Adult Human Brain Stem Cells Reproduce In Vitro
Brain stem cells recovered from living adult human tissue have successfully reproduced in vitro at the University of Tennessee- health science center. Additional research from the same laboratory also shows successful isolation and cultivation of mouse brain stem cells recovered as long as five to seven days postmortem. Scheduled this month for publication in a special issue of Experimental Neurology, these findings could provide a possible alternative to the research use of embryonic stem cells, an approach in stem cell biology and its possible therapeutic use that raises controversial ethical issues.
Dr. Valery G. Kukekov of UT-Memphis and Methodist Healthcare of
Memphis, is lead author on the paper detailing the growing of adult
brain stem cells recovered from surgical specimens taken from
patients ranging in age from 24 to 57. The paper is titled
"Multipotent Stem/Progenitor Cells with Similar Properties Arise from
Two Neurogenic Regions of Adult Human Brain."
Dr. Eric D. Laywell of UT-Memphis is lead author of the paper
detailing the growing of brain stem cells recovered from mouse
cadavers five to seven days postmortem. Laywell's paper is titled
"Multipotent Neurospheres Can Be Derived from Forebrain Subependymal
Zone and Spinal Cord of Adult Mice after Protracted Postmortem Intervals."
The work is from the laboratory of Dr. Dennis A. Steindler, UT- professor of neurobiology and a co-author on both papers. Describing the work, Steindler said, "This new era of applying knowledge gained from genetics, molecular, cellular and developmental biology is much more than just the discussion of the ethical issues surrounding embryonic and fetal cell research, and the controversy over cloning animals and human beings.
"This new research showing that stem/progenitor cells from adult
brains can be expanded in culture (ex vivo) offers hope for future studies which could someday lead to autologous stem cell transplants for self-repair regenerative approaches," said Steindler. "It now is possible to think about using our own population of stem cells because it appears they survive well into mature adulthood."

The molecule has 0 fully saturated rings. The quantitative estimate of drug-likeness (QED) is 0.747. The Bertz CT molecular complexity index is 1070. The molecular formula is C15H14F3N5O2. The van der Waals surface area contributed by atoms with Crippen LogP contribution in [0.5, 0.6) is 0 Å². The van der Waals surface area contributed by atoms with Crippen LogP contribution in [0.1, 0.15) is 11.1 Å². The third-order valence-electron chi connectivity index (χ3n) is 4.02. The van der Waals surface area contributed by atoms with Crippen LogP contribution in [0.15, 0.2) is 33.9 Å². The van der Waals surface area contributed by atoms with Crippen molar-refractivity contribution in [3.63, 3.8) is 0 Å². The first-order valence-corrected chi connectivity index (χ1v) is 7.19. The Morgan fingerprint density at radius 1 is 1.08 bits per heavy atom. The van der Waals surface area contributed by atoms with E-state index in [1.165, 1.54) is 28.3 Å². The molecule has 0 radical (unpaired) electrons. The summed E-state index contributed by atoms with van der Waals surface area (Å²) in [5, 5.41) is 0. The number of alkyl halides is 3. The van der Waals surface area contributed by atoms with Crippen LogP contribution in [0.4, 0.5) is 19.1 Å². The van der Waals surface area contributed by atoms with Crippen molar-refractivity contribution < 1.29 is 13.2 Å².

Kukekov's research recovered cells from the hippocampus and the subependymal zone (SEZ). The SEZ is a remnant left over from the fetal/baby brain region remaining in the adult brain that surrounds the fluid-filled spaces called ventricles.
Kukekov said, "These results are encouraging because it means that even senior persons have these cells. This gives us the opportunity in the future, as the research expands, to take a small biopsy specimen from a diseased person, grow the necessary cells and then transplant them back to the same person."
Kukekov said the research team is now working on describing the molecular biologic characteristics of the cultured cells. "We cannot move forward and be successful in experiments with propagation without knowing how genes are expressed in the process and what molecular events are occurring."
Laywell's work with cadaveric mice successfully isolated and recovered stem cells up to five to seven days after death when the mice were kept at 4 degrees C. The cells were retrieved from the adult mouse spinal cord and forebrain SEZ. Using the culturing technique developed by Kukekov, the mouse cells grew and multiplied and gave rise to both neurons and glia.
Laywell said the number of surviving cells drops off rapidly with time, but since they appear to be stem cells, only one is needed to multiply in culture.
Laywell said, "Bone marrow stem cells have been repopulated from cadavers, so it seems to be a property of stem cells in general that they can survive in conditions that other cells can't."
Laywell's paper includes a single human-cadaver unpublished observation which produced results similar to those found with the mice.
The research is an international collaborative effort with coinvestigators in Bonn, Germany; Japan, and Memphis. The adult brain tissue was provided with patient consent by Dr. Keith G. Davies, a neurosurgeon with UT-Memphis and Semmes-Murphey Clinic and a coauthor on the adult cell paper.
Kukekov's work was funded by the Methodist/Le Bonheur Healthcare Foundation.
Laywell's work was funded by the Spinal Cord Research Foundation of the Paralyzed Veterans of America (PVA). Steindler's work was funded by the National Institutes of Health (NIH). The Daimler-Benz Foundation funded the work of co-author Dr. Bjorn Scheffler. - By Claire Lowry
[Contact: Claire Lowry]
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